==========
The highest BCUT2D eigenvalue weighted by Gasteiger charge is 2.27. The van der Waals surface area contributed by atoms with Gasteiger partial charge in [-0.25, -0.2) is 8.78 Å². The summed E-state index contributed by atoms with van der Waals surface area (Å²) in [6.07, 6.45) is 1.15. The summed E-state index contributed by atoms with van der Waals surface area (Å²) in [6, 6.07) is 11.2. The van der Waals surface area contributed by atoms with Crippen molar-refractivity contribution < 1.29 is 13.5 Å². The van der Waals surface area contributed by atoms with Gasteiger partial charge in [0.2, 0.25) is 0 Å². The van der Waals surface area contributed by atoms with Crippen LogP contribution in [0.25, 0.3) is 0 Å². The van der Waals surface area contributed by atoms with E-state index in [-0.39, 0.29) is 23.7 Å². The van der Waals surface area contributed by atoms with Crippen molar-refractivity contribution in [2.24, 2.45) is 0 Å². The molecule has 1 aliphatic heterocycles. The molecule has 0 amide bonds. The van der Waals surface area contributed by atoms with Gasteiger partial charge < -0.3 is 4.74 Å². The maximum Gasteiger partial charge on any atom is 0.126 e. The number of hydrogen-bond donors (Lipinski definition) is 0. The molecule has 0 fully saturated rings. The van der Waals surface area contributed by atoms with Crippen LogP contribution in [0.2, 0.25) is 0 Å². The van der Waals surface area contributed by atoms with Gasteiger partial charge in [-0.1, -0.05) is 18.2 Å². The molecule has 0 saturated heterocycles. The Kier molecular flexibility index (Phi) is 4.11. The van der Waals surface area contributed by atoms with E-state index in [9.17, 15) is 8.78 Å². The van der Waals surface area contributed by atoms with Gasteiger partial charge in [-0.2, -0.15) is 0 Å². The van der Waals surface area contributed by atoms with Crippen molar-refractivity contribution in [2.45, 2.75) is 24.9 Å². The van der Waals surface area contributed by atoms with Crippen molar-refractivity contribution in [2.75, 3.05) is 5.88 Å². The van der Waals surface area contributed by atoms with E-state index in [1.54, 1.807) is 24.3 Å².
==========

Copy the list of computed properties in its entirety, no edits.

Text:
The highest BCUT2D eigenvalue weighted by Gasteiger charge is 2.27. The van der Waals surface area contributed by atoms with Gasteiger partial charge in [-0.25, -0.2) is 8.78 Å². The summed E-state index contributed by atoms with van der Waals surface area (Å²) in [6.07, 6.45) is 1.15. The summed E-state index contributed by atoms with van der Waals surface area (Å²) in [6, 6.07) is 11.2. The van der Waals surface area contributed by atoms with Crippen molar-refractivity contribution < 1.29 is 13.5 Å². The van der Waals surface area contributed by atoms with Gasteiger partial charge in [0.2, 0.25) is 0 Å². The van der Waals surface area contributed by atoms with Crippen LogP contribution in [0.25, 0.3) is 0 Å². The van der Waals surface area contributed by atoms with E-state index in [-0.39, 0.29) is 23.7 Å². The van der Waals surface area contributed by atoms with Crippen molar-refractivity contribution in [2.24, 2.45) is 0 Å². The molecule has 1 aliphatic heterocycles. The molecule has 0 amide bonds. The van der Waals surface area contributed by atoms with Gasteiger partial charge < -0.3 is 4.74 Å². The maximum Gasteiger partial charge on any atom is 0.126 e. The number of hydrogen-bond donors (Lipinski definition) is 0. The molecule has 0 fully saturated rings. The van der Waals surface area contributed by atoms with Crippen LogP contribution in [0.2, 0.25) is 0 Å². The van der Waals surface area contributed by atoms with Gasteiger partial charge in [-0.1, -0.05) is 18.2 Å². The molecule has 0 saturated heterocycles. The Kier molecular flexibility index (Phi) is 4.11. The van der Waals surface area contributed by atoms with E-state index in [9.17, 15) is 8.78 Å². The van der Waals surface area contributed by atoms with Gasteiger partial charge in [-0.2, -0.15) is 0 Å². The van der Waals surface area contributed by atoms with Crippen molar-refractivity contribution in [2.45, 2.75) is 24.9 Å². The van der Waals surface area contributed by atoms with Crippen molar-refractivity contribution in [2.75, 3.05) is 5.88 Å². The van der Waals surface area contributed by atoms with E-state index in [1.54, 1.807) is 24.3 Å².